RONALD LEE: The government has gone on and on about the need for Singapore to have a representative from the Malay community as president.
It has cited barriers, such as Singaporeans’ covert racism. If there are other barriers mentioned, I haven’t heard of them.
But it’s the government itself which reeks of that, not Singaporeans.
Look at the history of the presidential election:
Wee Kim Wee, who has been recognised as Singapore’s first elected president, was a government man.
Then, the government endorsed former DPM and PAP man Ong Teng Cheong for the presidency against Chua Kim Yeow.
Then, along came S R Nathan, also a government-endorsed man.
And instead of pushing for a Malay candidate in the presidential election after, it endorsed Tony Tan.
Where was all the high talk of the need for Malay representation from 1985 till now?
We, the Singaporean public, didn’t put up candidates to contest, we voted for whoever was contesting.
Who the public did vote for was K Murali to beat veteran opposition leader Chee Soon Juan in Bukit Batok.
Who the public did vote for was the disgraced Michael Palmer in Punggol East.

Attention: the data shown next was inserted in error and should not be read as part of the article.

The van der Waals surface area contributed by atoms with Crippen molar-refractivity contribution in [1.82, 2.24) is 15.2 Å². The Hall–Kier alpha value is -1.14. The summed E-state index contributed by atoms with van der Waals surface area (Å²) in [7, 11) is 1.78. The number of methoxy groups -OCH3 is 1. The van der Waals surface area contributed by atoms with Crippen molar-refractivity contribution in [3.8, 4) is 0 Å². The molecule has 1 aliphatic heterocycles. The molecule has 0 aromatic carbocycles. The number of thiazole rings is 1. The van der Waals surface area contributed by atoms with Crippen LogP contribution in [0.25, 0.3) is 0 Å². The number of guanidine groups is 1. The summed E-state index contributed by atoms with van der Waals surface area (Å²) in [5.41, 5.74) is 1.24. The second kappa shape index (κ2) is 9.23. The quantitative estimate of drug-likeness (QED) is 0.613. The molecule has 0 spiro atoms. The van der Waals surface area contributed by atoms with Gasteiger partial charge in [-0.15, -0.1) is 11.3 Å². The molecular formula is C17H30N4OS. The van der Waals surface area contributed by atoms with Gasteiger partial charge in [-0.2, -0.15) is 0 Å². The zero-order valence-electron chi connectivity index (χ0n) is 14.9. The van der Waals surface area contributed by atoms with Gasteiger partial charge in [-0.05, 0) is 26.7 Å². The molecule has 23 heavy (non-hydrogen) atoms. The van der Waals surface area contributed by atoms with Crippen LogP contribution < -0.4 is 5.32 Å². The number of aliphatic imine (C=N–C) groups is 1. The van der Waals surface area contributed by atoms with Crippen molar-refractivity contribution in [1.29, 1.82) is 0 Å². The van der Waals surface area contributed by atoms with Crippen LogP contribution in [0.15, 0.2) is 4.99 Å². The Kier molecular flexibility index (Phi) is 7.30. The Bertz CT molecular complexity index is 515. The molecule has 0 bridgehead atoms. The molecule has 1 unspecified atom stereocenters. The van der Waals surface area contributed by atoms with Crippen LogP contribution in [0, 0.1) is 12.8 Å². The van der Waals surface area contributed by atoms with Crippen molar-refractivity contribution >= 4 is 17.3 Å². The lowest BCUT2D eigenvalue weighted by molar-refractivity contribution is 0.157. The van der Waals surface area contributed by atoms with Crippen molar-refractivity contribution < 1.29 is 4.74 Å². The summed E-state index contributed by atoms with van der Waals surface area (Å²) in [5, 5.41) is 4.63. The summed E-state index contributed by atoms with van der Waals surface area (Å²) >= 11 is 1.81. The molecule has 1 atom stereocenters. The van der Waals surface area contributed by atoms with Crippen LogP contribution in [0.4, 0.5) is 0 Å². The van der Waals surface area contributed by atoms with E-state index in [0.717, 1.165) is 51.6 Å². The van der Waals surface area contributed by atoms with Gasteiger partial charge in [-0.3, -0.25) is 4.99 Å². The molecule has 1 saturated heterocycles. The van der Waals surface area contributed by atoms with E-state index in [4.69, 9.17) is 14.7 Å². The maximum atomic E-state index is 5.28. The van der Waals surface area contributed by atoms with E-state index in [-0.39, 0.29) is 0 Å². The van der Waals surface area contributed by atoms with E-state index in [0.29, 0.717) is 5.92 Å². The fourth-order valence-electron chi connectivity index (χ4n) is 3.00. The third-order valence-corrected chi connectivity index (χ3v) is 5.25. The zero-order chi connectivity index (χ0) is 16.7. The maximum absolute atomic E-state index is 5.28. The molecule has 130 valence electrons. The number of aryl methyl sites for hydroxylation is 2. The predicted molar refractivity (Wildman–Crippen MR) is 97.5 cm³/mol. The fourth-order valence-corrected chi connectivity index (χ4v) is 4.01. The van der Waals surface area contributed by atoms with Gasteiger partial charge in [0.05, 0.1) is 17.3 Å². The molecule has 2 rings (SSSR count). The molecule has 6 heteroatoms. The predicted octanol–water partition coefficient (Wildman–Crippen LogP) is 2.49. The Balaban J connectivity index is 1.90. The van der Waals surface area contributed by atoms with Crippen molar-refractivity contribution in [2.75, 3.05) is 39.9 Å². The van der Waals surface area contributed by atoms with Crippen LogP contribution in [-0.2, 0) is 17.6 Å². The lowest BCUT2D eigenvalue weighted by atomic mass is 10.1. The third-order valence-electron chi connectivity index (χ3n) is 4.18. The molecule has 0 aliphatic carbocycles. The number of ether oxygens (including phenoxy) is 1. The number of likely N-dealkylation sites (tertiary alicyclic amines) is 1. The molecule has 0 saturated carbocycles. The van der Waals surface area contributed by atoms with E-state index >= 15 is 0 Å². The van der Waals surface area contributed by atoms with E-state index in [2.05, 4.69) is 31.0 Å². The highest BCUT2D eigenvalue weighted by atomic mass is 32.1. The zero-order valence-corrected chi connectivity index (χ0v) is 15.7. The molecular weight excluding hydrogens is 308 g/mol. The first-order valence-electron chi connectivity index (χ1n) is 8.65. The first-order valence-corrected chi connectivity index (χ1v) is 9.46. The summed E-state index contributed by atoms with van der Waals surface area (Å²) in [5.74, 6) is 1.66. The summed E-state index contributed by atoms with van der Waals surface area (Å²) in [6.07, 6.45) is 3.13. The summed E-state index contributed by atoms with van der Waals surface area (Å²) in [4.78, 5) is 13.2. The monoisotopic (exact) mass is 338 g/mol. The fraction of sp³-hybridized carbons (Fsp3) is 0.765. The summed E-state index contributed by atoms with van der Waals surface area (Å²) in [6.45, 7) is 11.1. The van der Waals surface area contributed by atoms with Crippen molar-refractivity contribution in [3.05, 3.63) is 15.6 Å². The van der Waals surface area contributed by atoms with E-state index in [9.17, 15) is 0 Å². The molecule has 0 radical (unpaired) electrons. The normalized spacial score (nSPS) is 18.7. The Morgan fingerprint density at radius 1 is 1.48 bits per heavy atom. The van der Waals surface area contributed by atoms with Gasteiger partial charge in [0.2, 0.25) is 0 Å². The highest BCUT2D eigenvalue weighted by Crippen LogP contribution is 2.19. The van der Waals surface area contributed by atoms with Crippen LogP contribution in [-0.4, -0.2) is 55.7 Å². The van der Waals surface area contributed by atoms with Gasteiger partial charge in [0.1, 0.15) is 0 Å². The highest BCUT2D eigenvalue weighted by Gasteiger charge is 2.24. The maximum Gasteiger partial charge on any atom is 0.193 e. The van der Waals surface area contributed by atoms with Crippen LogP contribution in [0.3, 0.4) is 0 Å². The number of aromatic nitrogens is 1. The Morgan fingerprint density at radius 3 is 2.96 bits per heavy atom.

We aren’t the blinkered ones – time and again when given the choice between a minority race candidate and a Chinese candidate, we’ve shown we aren’t afraid to vote the minority into office.
The government can say that their wins were due to their calibre and the backing of the PAP brand.
Then why not stick the PAP brand behind a government-endorsed Malay candidate and put that man (or woman) in a fair and open fight?
Unless, the government is not really worried about racism, but the raging embarrassment of a loss?
The government can throw one poll at us and say, “See, you actually are racist, just that you don’t know it.”
Almost all the US polls showed a comfortable, or at least, a clear win for Hillary Clinton.
We saw what happened next.